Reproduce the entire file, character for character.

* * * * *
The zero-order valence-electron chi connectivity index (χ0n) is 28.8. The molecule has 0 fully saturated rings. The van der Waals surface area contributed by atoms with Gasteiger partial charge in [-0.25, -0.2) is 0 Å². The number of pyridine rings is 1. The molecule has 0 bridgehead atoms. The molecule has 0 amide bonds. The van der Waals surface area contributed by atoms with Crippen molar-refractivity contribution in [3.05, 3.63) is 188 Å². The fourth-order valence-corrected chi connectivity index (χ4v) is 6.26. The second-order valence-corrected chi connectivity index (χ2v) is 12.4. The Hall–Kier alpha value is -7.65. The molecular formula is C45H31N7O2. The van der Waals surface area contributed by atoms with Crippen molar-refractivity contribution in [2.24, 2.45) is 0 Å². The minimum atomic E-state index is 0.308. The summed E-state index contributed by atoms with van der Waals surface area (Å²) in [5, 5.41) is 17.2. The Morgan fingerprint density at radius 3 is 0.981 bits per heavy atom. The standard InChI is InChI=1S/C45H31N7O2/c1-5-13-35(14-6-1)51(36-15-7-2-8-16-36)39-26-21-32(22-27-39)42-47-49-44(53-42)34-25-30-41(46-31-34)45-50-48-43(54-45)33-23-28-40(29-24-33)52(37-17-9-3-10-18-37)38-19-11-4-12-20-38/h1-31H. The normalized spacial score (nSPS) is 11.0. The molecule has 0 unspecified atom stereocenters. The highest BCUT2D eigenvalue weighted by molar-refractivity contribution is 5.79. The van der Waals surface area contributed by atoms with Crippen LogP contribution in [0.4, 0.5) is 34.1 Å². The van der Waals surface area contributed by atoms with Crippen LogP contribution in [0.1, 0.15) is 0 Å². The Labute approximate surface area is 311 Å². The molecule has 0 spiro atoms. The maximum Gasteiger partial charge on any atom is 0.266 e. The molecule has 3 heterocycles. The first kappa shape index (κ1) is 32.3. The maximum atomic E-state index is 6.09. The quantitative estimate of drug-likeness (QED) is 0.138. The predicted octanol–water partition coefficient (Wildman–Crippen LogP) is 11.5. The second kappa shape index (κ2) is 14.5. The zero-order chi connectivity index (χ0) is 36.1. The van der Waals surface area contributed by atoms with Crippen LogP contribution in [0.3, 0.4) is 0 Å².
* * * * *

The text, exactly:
The zero-order valence-electron chi connectivity index (χ0n) is 28.8. The molecule has 0 fully saturated rings. The van der Waals surface area contributed by atoms with Gasteiger partial charge in [-0.25, -0.2) is 0 Å². The number of pyridine rings is 1. The molecule has 0 bridgehead atoms. The molecule has 0 amide bonds. The van der Waals surface area contributed by atoms with Crippen molar-refractivity contribution in [3.05, 3.63) is 188 Å². The fourth-order valence-corrected chi connectivity index (χ4v) is 6.26. The second-order valence-corrected chi connectivity index (χ2v) is 12.4. The Hall–Kier alpha value is -7.65. The molecular formula is C45H31N7O2. The van der Waals surface area contributed by atoms with Crippen molar-refractivity contribution in [2.24, 2.45) is 0 Å². The minimum atomic E-state index is 0.308. The summed E-state index contributed by atoms with van der Waals surface area (Å²) in [5, 5.41) is 17.2. The Morgan fingerprint density at radius 3 is 0.981 bits per heavy atom. The standard InChI is InChI=1S/C45H31N7O2/c1-5-13-35(14-6-1)51(36-15-7-2-8-16-36)39-26-21-32(22-27-39)42-47-49-44(53-42)34-25-30-41(46-31-34)45-50-48-43(54-45)33-23-28-40(29-24-33)52(37-17-9-3-10-18-37)38-19-11-4-12-20-38/h1-31H. The normalized spacial score (nSPS) is 11.0. The molecule has 0 unspecified atom stereocenters. The highest BCUT2D eigenvalue weighted by molar-refractivity contribution is 5.79. The van der Waals surface area contributed by atoms with Crippen LogP contribution in [0.4, 0.5) is 34.1 Å². The van der Waals surface area contributed by atoms with Crippen LogP contribution in [0.1, 0.15) is 0 Å². The Labute approximate surface area is 311 Å². The molecule has 0 spiro atoms. The maximum Gasteiger partial charge on any atom is 0.266 e. The molecule has 3 heterocycles. The first kappa shape index (κ1) is 32.3. The maximum atomic E-state index is 6.09. The quantitative estimate of drug-likeness (QED) is 0.138. The predicted octanol–water partition coefficient (Wildman–Crippen LogP) is 11.5. The second kappa shape index (κ2) is 14.5. The zero-order chi connectivity index (χ0) is 36.1. The van der Waals surface area contributed by atoms with Crippen LogP contribution in [0.3, 0.4) is 0 Å².